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Kingsburg Apple Packers, Inc. Dba Kingsburg Orchards, et al v. Ballantine Produce Co.

October 10, 2012

KINGSBURG APPLE PACKERS, INC. DBA KINGSBURG ORCHARDS, ET AL., PLAINTIFFS,
v.
BALLANTINE PRODUCE CO., INC., A CALIFORNIA CORPORATION, ET AL., DEFENDANTS. LOBUE BROS., INC., INTERVENOR PLAINTIFF,
v.
BALLANTINE PRODUCE CO., INC., A CALIFORNIA CORPORATION, ET AL.,
DEFENDANTS.



The opinion of the court was delivered by: Jennifer L. Thurston United States Magistrate Judge

FINDINGS AND RECOMMENDATIONS DISMISSING THE INTERVENOR COMPLAINT FILED BY LOBUE BROS., INC., FOR FAILURE TO PROSECUTE AND OBEY THE COUR

T'S ORDER

On July 1, 2009, LoBue Bros., Inc., ("LoBue Bros.") filed an intervenor complaint against Ballantine Produce Co., Inc.; Vergil E. Rasmussen; David S. Albertson; Eric Albertson; Jerry DiBuduo; and Babijuice Corporation of California, Inc. (Docs. 36-37). For the following reasons, the Court recommends the intervenor complaint filed by LoBue Bros. be DISMISSED WITHOUT PREJUDICE.

I. Procedural History

The defendants filed an answer to the intervenor complaint on August 12, 2009. (Doc. 92).

On June 28, 2010, the Court issued an order authorizing the distribution of funds with respect to 4 PACA claims filed by Plaintiff Kingsburg Apple Packers and intervening plaintiffs, including LoBue 5 Bros. (Doc. 200). Since that time, it appears LoBue Bros. has not taken any action in the case. 6

On September 28, 2012, the Court issued an order to show cause directing LoBue Bros. to 7 either show cause why the intervenor complaint should not be dismissed for failure to prosecute, or in 8 the alternative, to file a request for dismissal. (Doc. 298). However, LoBue Bros. failed to respond to 9 the Court's order.

II. Failure to prosecute and obey the Court's orders

The Local Rules, corresponding with Fed. R. Civ. P. 11, provide: "Failure of counsel or of a party to comply with . . . any order of the Court may be grounds for the imposition by the Court of any and all sanctions . . . within the inherent power of the Court." LR 110. "District courts have inherent power to control their dockets," and in exercising that power, a court may impose sanctions including dismissal of an action. Thompson v. Housing Authority of Los Angeles, 782 F.2d 829, 831 (9th Cir. 1986). A court may dismiss an action with prejudice, based on a party's failure to prosecute an action or failure to obey a court order, or failure to comply with local rules. See, e.g. Ferdik v. Bonzelet, 963 F.2d 1258, 1260-61 (9th Cir. 1992) (dismissal for failure to comply with an order requiring amendment of complaint); Malone v. U.S. Postal Service, 833 F.2d 128, 130 (9th Cir. 1987) (dismissal for failure to comply with a court order); Henderson v. Duncan, 779 F.2d 1421, 1424 (9th Cir. 1986) (dismissal for failure to prosecute and to comply with local rules).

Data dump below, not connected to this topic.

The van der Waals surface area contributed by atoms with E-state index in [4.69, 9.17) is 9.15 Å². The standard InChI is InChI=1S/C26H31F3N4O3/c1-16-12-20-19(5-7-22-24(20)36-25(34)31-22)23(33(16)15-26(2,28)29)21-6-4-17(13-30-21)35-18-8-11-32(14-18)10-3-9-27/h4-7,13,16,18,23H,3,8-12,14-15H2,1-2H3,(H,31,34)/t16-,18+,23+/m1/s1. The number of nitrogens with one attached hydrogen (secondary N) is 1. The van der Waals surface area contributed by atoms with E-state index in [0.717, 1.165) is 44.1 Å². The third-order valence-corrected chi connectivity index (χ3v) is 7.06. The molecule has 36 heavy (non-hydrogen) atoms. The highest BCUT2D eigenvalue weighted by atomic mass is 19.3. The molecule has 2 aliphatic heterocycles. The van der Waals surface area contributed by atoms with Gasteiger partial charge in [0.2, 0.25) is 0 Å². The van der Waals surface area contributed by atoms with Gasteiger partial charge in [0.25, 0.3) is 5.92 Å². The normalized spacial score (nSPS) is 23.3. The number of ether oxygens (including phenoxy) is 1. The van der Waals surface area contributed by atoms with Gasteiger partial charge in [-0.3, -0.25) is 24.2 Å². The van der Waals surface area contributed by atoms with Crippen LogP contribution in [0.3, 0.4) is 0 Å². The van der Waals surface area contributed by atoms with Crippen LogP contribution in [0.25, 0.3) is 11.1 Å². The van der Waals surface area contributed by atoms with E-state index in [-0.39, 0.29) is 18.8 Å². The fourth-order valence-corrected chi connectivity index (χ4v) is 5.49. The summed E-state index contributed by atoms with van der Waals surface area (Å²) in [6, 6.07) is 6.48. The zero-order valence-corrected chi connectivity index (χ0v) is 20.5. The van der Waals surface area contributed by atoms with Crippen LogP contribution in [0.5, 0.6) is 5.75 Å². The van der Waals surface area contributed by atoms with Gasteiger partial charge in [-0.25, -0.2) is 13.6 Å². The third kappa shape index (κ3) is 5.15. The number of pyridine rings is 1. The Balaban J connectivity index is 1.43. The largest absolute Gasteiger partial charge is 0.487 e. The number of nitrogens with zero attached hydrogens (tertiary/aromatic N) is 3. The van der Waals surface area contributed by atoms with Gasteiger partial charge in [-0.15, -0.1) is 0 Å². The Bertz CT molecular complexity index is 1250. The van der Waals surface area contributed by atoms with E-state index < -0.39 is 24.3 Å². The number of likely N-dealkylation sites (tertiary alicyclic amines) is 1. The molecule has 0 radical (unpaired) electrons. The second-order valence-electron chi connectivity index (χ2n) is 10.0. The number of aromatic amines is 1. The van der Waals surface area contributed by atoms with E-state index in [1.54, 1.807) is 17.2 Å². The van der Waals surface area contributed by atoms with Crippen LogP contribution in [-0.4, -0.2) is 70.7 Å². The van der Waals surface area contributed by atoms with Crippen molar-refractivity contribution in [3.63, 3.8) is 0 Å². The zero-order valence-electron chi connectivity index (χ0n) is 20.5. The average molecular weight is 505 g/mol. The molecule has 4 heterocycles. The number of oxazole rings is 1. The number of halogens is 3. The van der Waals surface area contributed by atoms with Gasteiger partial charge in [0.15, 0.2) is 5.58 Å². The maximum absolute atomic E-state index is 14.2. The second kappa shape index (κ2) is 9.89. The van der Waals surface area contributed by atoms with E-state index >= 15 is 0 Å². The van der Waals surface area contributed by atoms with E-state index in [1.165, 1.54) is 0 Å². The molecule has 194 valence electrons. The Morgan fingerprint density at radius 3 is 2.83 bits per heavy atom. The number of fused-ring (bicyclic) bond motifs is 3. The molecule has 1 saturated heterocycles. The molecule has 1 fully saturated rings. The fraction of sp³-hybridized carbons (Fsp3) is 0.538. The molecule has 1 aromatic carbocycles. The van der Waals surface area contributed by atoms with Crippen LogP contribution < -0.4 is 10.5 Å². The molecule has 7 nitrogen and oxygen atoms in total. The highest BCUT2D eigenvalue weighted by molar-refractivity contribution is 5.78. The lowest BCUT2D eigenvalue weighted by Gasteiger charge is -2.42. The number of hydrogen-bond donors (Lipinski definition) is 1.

III. Discussion and Analysis

In determining whether to dismiss an action for failure to prosecute, failure to obey a court order, or failure to comply with the Local Rules, the Court must consider several factors, including: "(1) the public's interest in expeditious resolution of litigation; (2) the court's need to manage its docket; (3) the risk of prejudice to the defendants; (4) the public policy favoring disposition of cases on their merits; and (5) the availability of less drastic sanctions." Henderson, 779 F.2d at 1423-24; see also Ferdik, 963 F.2d at 1260-61; Thompson, 782 F.2d at 831.

In the case at hand, the public's interest in expeditiously resolving this litigation and the Court's interest in managing the docket weigh in favor of dismissal. The risk of prejudice to the 3 defendants also weighs in favor of dismissal, since a presumption of injury arises from the occurrence 4 of unreasonable delay in prosecution of an action. See Anderson v. Air West, 542 F.2d 522, 524 (9th 5 Cir. 1976). 6

Finally, the Court's warning to LoBue Bros. that failure to prosecute or obey the Court's order 7 may result in dismissal satisfies the requirement that the Court consider less drastic measures. Ferdik, 8 963 F.2d at 1262; Henderson, 779 F.2d at 1424. In addition, in the Order to Show Cause, the Court 9 warned that it "may dismiss an action with prejudice, based upon a party's failure to prosecute an action or failure to obey a court order . . ." (Doc. 298 at 2). Thus, LoBue Bros. had adequate warning that dismissal would result from noncompliance with the Court's order, and its failure to prosecute ...


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